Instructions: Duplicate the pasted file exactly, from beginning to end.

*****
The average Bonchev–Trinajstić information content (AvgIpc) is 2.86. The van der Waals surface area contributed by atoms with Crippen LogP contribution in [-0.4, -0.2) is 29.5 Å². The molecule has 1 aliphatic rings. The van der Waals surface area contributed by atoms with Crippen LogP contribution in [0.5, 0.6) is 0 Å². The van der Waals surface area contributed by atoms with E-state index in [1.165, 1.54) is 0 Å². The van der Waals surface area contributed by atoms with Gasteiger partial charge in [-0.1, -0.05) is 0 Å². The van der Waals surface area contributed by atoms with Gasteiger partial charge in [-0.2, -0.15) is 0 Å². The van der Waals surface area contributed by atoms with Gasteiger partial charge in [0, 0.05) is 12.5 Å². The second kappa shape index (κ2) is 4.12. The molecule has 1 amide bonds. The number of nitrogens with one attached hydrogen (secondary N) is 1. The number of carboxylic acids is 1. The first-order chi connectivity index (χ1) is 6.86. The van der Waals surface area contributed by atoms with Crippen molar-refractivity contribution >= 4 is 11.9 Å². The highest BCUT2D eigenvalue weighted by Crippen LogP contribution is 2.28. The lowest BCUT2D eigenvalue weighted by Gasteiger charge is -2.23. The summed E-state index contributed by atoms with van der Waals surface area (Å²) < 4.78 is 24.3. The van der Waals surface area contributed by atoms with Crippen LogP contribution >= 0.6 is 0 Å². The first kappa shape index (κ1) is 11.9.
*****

The average Bonchev–Trinajstić information content (AvgIpc) is 2.86. The van der Waals surface area contributed by atoms with Crippen LogP contribution in [-0.4, -0.2) is 29.5 Å². The molecule has 1 aliphatic rings. The van der Waals surface area contributed by atoms with Crippen LogP contribution in [0.5, 0.6) is 0 Å². The van der Waals surface area contributed by atoms with E-state index in [1.165, 1.54) is 0 Å². The van der Waals surface area contributed by atoms with Gasteiger partial charge in [-0.1, -0.05) is 0 Å². The van der Waals surface area contributed by atoms with Gasteiger partial charge in [-0.2, -0.15) is 0 Å². The van der Waals surface area contributed by atoms with Gasteiger partial charge in [0, 0.05) is 12.5 Å². The second kappa shape index (κ2) is 4.12. The molecule has 1 amide bonds. The number of nitrogens with one attached hydrogen (secondary N) is 1. The number of carboxylic acids is 1. The first-order chi connectivity index (χ1) is 6.86. The van der Waals surface area contributed by atoms with Crippen molar-refractivity contribution >= 4 is 11.9 Å². The highest BCUT2D eigenvalue weighted by Crippen LogP contribution is 2.28. The lowest BCUT2D eigenvalue weighted by Gasteiger charge is -2.23. The summed E-state index contributed by atoms with van der Waals surface area (Å²) < 4.78 is 24.3. The van der Waals surface area contributed by atoms with Crippen LogP contribution >= 0.6 is 0 Å². The first kappa shape index (κ1) is 11.9.